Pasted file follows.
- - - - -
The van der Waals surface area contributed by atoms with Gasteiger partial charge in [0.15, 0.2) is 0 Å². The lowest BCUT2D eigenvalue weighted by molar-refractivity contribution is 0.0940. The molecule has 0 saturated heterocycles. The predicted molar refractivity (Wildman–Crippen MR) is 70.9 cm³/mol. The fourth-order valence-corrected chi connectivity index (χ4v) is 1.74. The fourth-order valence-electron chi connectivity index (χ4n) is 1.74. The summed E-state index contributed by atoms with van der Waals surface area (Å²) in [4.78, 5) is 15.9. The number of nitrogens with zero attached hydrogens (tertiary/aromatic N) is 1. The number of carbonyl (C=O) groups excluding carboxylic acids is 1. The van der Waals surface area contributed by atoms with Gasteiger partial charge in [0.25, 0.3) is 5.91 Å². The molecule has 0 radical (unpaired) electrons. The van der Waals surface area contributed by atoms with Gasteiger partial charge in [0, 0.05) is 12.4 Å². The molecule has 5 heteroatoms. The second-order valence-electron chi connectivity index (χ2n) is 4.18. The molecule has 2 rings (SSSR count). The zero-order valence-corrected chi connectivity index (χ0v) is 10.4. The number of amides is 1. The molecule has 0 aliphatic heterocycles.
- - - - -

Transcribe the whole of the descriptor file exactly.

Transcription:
The van der Waals surface area contributed by atoms with Gasteiger partial charge in [0.15, 0.2) is 0 Å². The lowest BCUT2D eigenvalue weighted by molar-refractivity contribution is 0.0940. The molecule has 0 saturated heterocycles. The predicted molar refractivity (Wildman–Crippen MR) is 70.9 cm³/mol. The fourth-order valence-corrected chi connectivity index (χ4v) is 1.74. The fourth-order valence-electron chi connectivity index (χ4n) is 1.74. The summed E-state index contributed by atoms with van der Waals surface area (Å²) in [4.78, 5) is 15.9. The number of nitrogens with zero attached hydrogens (tertiary/aromatic N) is 1. The number of carbonyl (C=O) groups excluding carboxylic acids is 1. The van der Waals surface area contributed by atoms with Gasteiger partial charge in [0.25, 0.3) is 5.91 Å². The molecule has 0 radical (unpaired) electrons. The van der Waals surface area contributed by atoms with Gasteiger partial charge in [0, 0.05) is 12.4 Å². The molecule has 5 heteroatoms. The second-order valence-electron chi connectivity index (χ2n) is 4.18. The molecule has 2 rings (SSSR count). The zero-order valence-corrected chi connectivity index (χ0v) is 10.4. The number of amides is 1. The molecule has 0 aliphatic heterocycles.